|City of Carthage|
The historic Hawthorn-Clabaugh-Patterson House is now the location of the Carthage Chamber of Commerce.
"Country at its best!"
Location of Carthage, Texas
|• Total||10.5 sq mi (27.3 km2)|
|• Land||10.5 sq mi (27.2 km2)|
|• Water||0.0 sq mi (0.1 km2)|
|Elevation||312 ft (95 m)|
|• Density||650/sq mi (250/km2)|
|Time zone||UTC-6 (Central (CST))|
|• Summer (DST)||UTC-5 (CDT)|
|Area code(s)||903 Exchanges: 265.690,693,694|
|GNIS feature ID||1353900|
Carthage is a city and the county seat of Panola County, Texas, United States. This city is situated in East Texas, 150 miles southeast of Dallas and near the Louisiana state line. The population was 6,779 at the 2010 census.
Carthage was founded in 1847, two years after Texas became a state. During the Civil War, men from Carthage and Panola County served as Confederate soldiers, while one resident, Milton M. Holland, earned a Medal of Honor as a Union sergeant. After the war, population growth was slow, but large amounts of cotton, corn, sweet potatoes, oats, and sugar cane were produced in the county. The city began to grow in 1888 when a railroad reached Carthage, along with telegraph and telephone lines.
During the Great Depression, a gas field was discovered near Carthage. After World War II, this gas field was developed and proved to be the largest in the United States. The city flourished, with the population increasing from about 1,300 to 5,000. During this period, a courthouse was built, along with a high school, and Panola County Junior College was founded and built in Carthage. KGAS-(AM) Radio began broadcasting from the city in 1955. The growing population also brought the establishment of the Panola General Hospital.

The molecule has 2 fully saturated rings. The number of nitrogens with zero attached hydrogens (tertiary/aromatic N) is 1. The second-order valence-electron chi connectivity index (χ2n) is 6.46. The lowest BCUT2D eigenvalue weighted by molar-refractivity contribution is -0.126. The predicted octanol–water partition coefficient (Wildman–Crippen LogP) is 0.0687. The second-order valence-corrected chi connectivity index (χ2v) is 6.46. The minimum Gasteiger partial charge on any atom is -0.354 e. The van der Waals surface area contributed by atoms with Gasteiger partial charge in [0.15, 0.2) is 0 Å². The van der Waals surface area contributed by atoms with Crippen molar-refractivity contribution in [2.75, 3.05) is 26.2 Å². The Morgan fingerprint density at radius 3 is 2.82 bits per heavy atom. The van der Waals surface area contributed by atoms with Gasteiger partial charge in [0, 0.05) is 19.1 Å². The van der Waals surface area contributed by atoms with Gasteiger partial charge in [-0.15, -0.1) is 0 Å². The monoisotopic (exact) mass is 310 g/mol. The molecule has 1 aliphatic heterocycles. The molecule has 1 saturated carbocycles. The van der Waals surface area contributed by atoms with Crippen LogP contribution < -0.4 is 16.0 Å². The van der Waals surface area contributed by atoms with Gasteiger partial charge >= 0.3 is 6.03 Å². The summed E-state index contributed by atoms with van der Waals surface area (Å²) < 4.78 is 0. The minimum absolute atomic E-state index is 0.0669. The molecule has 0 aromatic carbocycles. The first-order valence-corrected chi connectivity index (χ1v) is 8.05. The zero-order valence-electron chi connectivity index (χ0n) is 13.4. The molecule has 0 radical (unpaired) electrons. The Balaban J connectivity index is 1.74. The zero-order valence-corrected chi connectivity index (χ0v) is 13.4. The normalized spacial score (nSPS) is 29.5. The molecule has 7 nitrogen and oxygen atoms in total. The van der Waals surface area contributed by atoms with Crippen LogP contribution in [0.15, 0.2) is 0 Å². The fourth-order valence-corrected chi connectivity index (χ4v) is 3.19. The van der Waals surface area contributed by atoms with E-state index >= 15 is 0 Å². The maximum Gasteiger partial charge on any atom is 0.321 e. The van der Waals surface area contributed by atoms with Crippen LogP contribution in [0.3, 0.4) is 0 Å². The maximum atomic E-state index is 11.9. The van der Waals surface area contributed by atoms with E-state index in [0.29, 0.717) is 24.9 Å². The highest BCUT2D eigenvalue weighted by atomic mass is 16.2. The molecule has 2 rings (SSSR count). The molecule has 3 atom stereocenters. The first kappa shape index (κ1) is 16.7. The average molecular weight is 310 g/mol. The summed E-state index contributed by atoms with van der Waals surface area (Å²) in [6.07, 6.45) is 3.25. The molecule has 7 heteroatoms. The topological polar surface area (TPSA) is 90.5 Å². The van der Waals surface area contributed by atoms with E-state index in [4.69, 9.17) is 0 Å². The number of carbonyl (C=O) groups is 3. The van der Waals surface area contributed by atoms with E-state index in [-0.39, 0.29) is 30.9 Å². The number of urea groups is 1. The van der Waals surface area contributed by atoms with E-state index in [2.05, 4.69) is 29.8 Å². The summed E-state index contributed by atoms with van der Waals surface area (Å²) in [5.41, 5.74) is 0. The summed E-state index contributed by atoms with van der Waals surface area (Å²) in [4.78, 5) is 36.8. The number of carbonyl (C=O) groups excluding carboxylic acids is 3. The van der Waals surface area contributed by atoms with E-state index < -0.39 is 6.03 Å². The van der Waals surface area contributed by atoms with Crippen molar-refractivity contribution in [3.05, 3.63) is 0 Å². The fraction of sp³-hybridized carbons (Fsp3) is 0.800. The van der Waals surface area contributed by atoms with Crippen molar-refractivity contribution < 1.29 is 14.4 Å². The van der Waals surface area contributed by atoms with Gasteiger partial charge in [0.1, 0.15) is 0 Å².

August 22, 1998 was Carthage's grand opening for the Texas Country Music Hall of Fame.
According to the United States Census Bureau, Carthage has a total area of 10.5 square miles (27 km2), of which 10.5 square miles (27 km2) is land and 0.04 square miles (0.10 km2) (0.4%) is covered by water.
|U.S. Decennial Census|
As of the census of 2010, 6,779 people, 2,628 households, and 1,745 families resided in the city. The population density was 645.6 people per square mile (249.2/km²). The 2,909 housing units averaged 277.0 per square mile (106.9/km²). The racial makeup of the city was 69.5% White, 21.1% African American, 0.5% Native American, 0.7% Asian, 6.5% from other races, and 1.7% from two or more races. Hispanics or Latinos of any race were 11.0% of the population.
Of the 2,628 households, 29.8% had children under the age of 18 living with them, 45.6% were married couples living together, 16.4% had a female householder with no husband present, and 33.6% were not families. About 30.5% of all households were made up of individuals, and 14.8% had someone living alone who was 65 years of age or older. The average household size was 2.45 and the average family size was 3.04.
In the city, the population was distributed as 24.6% under the age of 18, 11.2% from 18 to 24, 23.9% from 25 to 44, 24.1% from 45 to 64, and 16.3% who were 65 years of age or older. The median age was 35.9 years. For every 100 females, there were 88.3 males. For every 100 females age 18 and over, there were 83.8 males.
As of the 2000 Census, the median income for a household in the city was $31,822, and for a family was $37,031. Males had a median income of $33,080 versus $21,473 for females. The per capita income for the city was $16,332. About 11.8% of families and 13.2% of the population were below the poverty line, including 15.2% of those under age 18 and 12.9% of those age 65 or over.
Points of interest
The Texas Country Music Hall of Fame is located in Carthage, which also houses the Tex Ritter Museum. The Jim Reeves Memorial is located just on the outskirts of Carthage, east on U.S. 79. Reeves and Ritter were from the nearby unincorporated communities of Galloway and Murvaul, respectively.
The Footprints in the Sand monument is a 14-foot bronze sculpture of Jesus carrying an old man depicting the famous poem. It is located on the southwest loop in Carthage. Carthage resident Bob Harness is the sculptor.